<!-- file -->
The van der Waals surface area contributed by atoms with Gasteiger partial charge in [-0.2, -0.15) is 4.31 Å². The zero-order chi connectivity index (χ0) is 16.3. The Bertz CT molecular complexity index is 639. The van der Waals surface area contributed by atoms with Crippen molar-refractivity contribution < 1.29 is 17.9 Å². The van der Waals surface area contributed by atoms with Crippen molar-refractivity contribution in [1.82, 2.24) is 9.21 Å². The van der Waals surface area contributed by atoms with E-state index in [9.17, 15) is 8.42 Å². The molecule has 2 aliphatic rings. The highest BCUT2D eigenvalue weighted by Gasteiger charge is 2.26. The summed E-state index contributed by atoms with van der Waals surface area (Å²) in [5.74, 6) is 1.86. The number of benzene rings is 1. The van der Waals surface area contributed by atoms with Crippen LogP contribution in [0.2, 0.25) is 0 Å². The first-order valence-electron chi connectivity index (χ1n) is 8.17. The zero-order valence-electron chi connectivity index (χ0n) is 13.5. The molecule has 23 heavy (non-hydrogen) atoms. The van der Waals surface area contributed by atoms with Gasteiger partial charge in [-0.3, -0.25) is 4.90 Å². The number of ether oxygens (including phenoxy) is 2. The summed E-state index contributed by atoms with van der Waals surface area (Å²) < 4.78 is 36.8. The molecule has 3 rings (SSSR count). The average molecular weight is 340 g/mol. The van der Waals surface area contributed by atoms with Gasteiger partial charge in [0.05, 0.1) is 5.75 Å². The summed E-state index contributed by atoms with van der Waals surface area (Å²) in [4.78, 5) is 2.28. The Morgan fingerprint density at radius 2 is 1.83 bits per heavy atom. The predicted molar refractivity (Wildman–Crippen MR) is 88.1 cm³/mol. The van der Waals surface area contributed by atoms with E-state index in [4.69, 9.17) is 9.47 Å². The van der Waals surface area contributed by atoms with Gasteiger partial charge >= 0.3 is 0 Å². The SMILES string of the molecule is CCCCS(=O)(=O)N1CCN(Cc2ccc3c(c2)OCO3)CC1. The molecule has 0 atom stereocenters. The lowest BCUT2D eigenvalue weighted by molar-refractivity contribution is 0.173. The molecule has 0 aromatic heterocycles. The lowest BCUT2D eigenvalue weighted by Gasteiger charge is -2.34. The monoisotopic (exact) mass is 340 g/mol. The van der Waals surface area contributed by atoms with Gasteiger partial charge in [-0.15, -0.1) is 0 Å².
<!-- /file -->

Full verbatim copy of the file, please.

The van der Waals surface area contributed by atoms with Gasteiger partial charge in [-0.2, -0.15) is 4.31 Å². The zero-order chi connectivity index (χ0) is 16.3. The Bertz CT molecular complexity index is 639. The van der Waals surface area contributed by atoms with Crippen molar-refractivity contribution < 1.29 is 17.9 Å². The van der Waals surface area contributed by atoms with Crippen molar-refractivity contribution in [1.82, 2.24) is 9.21 Å². The van der Waals surface area contributed by atoms with E-state index in [9.17, 15) is 8.42 Å². The molecule has 2 aliphatic rings. The highest BCUT2D eigenvalue weighted by Gasteiger charge is 2.26. The summed E-state index contributed by atoms with van der Waals surface area (Å²) in [5.74, 6) is 1.86. The number of benzene rings is 1. The van der Waals surface area contributed by atoms with Crippen LogP contribution in [0.2, 0.25) is 0 Å². The first-order valence-electron chi connectivity index (χ1n) is 8.17. The zero-order valence-electron chi connectivity index (χ0n) is 13.5. The molecule has 23 heavy (non-hydrogen) atoms. The van der Waals surface area contributed by atoms with Gasteiger partial charge in [-0.3, -0.25) is 4.90 Å². The number of ether oxygens (including phenoxy) is 2. The summed E-state index contributed by atoms with van der Waals surface area (Å²) < 4.78 is 36.8. The molecule has 3 rings (SSSR count). The average molecular weight is 340 g/mol. The van der Waals surface area contributed by atoms with Gasteiger partial charge in [0.05, 0.1) is 5.75 Å². The summed E-state index contributed by atoms with van der Waals surface area (Å²) in [4.78, 5) is 2.28. The Morgan fingerprint density at radius 2 is 1.83 bits per heavy atom. The predicted molar refractivity (Wildman–Crippen MR) is 88.1 cm³/mol. The van der Waals surface area contributed by atoms with E-state index in [4.69, 9.17) is 9.47 Å². The van der Waals surface area contributed by atoms with Gasteiger partial charge >= 0.3 is 0 Å². The SMILES string of the molecule is CCCCS(=O)(=O)N1CCN(Cc2ccc3c(c2)OCO3)CC1. The molecule has 0 atom stereocenters. The lowest BCUT2D eigenvalue weighted by molar-refractivity contribution is 0.173. The molecule has 0 aromatic heterocycles. The lowest BCUT2D eigenvalue weighted by Gasteiger charge is -2.34. The monoisotopic (exact) mass is 340 g/mol. The van der Waals surface area contributed by atoms with Gasteiger partial charge in [-0.15, -0.1) is 0 Å².